According to Charles and Ray Eames’ grandson Eames Demetrios, the Eames lounge chair was modeled after a catcher’s mitt. Just like a mitt, the recliner’s leather softens and shapes to your body over time. Launched in 1956, the chair and its accompanying ottoman are iconic and ubiquitous not only in American homes but also in TV shows and films such as Frasier, Shark Tank and Iron Man. Comfortable and sumptuous, the lounge is heralded as one of the most significant designs of the 20th century.
In 2015 writer Sophie Gilbert wrote in The Atlantic, “The Eameses, above all else, helped democratize the genre [of design as solution],” citing Apple and Ikea as profiteers. The married California-based couple reportedly worked 13-hours a day in their office “presiding like benevolent dictators over a surrogate family of collaborators.” Their robust work ethic led to a variety of popular functional objects from splints for soldiers injured in WWII to tandem-sling seating found in airports across the globe. However, the Eames Lounge Chair, with its inviting curvature and plush upholstered leather, might be the most beloved luxury design the Eameses left behind.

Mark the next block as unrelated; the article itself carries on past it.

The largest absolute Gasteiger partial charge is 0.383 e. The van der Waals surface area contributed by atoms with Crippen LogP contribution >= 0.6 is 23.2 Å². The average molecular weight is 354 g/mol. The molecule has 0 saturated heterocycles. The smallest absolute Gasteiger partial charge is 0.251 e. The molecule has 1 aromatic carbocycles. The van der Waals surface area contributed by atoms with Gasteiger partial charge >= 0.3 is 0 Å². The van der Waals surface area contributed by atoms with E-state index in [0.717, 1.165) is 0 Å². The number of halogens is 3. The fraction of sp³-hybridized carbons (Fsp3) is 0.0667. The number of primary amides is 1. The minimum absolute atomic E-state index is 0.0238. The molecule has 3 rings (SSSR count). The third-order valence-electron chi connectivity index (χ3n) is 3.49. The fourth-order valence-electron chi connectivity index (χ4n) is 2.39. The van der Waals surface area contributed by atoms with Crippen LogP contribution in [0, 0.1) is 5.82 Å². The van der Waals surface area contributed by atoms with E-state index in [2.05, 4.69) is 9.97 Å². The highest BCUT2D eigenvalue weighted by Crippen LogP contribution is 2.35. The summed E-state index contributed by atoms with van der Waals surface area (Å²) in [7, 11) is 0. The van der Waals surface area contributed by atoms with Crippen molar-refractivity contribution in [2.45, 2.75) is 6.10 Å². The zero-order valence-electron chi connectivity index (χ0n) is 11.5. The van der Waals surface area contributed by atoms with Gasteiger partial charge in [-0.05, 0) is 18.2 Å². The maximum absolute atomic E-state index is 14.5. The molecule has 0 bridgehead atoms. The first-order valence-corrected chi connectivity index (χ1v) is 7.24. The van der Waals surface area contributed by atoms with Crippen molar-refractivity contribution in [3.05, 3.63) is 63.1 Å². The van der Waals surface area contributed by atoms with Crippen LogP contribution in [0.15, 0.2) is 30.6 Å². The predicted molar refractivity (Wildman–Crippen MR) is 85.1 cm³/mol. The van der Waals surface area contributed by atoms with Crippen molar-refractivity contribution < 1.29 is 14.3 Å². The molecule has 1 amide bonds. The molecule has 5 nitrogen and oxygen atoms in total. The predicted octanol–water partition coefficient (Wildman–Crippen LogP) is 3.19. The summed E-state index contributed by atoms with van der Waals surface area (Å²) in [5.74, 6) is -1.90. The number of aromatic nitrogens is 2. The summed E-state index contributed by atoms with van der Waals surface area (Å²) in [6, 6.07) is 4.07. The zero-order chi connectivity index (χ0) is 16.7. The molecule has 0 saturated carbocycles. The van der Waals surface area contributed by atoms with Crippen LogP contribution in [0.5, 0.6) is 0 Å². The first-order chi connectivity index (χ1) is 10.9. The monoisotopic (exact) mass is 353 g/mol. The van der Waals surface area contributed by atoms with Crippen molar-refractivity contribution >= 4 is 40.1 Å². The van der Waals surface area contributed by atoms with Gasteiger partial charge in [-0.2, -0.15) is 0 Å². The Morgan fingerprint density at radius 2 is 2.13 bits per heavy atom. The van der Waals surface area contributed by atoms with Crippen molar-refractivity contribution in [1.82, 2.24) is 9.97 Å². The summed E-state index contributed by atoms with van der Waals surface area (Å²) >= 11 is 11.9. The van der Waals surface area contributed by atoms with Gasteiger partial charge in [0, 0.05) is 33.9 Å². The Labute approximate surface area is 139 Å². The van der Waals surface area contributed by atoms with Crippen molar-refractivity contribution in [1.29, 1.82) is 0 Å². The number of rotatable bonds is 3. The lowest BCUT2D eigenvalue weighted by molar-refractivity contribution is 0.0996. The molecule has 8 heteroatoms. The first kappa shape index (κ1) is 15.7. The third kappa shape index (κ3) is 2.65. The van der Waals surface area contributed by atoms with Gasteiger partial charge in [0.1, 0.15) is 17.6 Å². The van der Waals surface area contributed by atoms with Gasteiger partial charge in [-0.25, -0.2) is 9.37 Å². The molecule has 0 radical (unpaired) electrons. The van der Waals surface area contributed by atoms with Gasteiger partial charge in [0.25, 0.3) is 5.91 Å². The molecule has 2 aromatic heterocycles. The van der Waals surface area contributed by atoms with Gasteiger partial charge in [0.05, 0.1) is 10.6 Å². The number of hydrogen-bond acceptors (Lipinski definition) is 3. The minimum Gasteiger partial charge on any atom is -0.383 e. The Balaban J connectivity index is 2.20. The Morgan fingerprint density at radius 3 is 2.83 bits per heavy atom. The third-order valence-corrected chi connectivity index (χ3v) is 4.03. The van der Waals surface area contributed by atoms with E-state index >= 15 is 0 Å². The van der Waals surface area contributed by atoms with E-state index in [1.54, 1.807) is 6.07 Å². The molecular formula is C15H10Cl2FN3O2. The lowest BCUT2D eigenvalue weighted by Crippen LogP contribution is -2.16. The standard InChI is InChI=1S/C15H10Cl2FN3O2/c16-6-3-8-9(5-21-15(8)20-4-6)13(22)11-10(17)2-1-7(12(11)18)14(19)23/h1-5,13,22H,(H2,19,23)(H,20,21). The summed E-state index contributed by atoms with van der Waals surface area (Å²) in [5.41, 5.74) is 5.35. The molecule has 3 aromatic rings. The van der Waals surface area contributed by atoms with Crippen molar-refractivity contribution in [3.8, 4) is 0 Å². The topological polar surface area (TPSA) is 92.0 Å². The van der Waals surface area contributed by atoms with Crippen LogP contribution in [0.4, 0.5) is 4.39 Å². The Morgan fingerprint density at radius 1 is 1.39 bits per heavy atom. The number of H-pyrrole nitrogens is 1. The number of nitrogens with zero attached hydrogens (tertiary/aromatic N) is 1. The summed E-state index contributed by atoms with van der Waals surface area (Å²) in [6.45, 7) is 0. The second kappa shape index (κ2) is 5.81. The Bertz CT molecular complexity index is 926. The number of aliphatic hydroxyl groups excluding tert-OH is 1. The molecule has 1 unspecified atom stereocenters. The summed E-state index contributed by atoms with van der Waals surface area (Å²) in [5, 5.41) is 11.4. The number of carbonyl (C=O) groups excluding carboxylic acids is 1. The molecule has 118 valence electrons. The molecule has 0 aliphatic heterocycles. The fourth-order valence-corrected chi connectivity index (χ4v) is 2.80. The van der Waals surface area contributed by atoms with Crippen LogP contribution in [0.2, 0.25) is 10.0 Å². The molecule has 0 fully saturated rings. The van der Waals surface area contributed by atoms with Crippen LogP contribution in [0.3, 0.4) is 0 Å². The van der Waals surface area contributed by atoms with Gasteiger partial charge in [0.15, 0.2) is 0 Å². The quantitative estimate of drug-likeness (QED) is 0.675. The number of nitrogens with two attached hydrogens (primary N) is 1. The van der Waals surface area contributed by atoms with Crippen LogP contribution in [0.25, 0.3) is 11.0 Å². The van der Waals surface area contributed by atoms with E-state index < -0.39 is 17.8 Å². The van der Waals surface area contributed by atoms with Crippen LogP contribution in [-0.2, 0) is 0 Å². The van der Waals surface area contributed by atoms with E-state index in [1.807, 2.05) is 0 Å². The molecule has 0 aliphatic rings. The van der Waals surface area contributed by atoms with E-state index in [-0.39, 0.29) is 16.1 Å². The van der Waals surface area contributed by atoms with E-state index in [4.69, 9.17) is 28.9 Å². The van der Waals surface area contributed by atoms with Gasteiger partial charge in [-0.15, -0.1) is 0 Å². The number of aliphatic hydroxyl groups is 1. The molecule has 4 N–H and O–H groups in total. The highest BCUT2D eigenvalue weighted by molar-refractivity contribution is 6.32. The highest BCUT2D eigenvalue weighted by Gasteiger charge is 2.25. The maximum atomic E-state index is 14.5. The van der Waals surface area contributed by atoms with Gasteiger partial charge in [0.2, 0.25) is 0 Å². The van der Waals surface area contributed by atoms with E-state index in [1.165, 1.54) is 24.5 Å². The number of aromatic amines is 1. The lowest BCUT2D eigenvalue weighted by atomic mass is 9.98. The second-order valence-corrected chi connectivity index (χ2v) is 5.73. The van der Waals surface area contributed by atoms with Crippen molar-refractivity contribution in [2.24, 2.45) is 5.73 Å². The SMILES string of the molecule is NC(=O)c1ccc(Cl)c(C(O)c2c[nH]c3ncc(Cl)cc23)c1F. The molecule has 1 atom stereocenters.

The lounge chair was born out of the Eameses’ partnership with Herman Miller (still the maker of the Eames chair today) and is “a twentieth-century interpretation of the nineteenth-century English club chair.” During the second World War, the Eameses invented the technology to mold plywood into a curved shape, a technique they returned to while designing the lounge. But it’s not only the quality and sustainability of the design that explains its endurance. In this 2015 video, Gary Smith, former VP of Global Design operations at Herman Miller explicated the chair’s legacy well: “I think the lounge has had such lasting popularity because it speaks of a set of ideals but it’s also the optimism of that period of time in our country’s history that anything was possible.”
When I see an Eames lounge, I see the possibility of a life of glamor and intrigue that somehow also feels familiar and attainable. Architects, set and interior designers, and people who make whole Instagram accounts dedicated to images of the chair feel the pull of the design too. Charles operated under the ethos, “take your pleasure seriously,” and the lounge beckons us to do the same.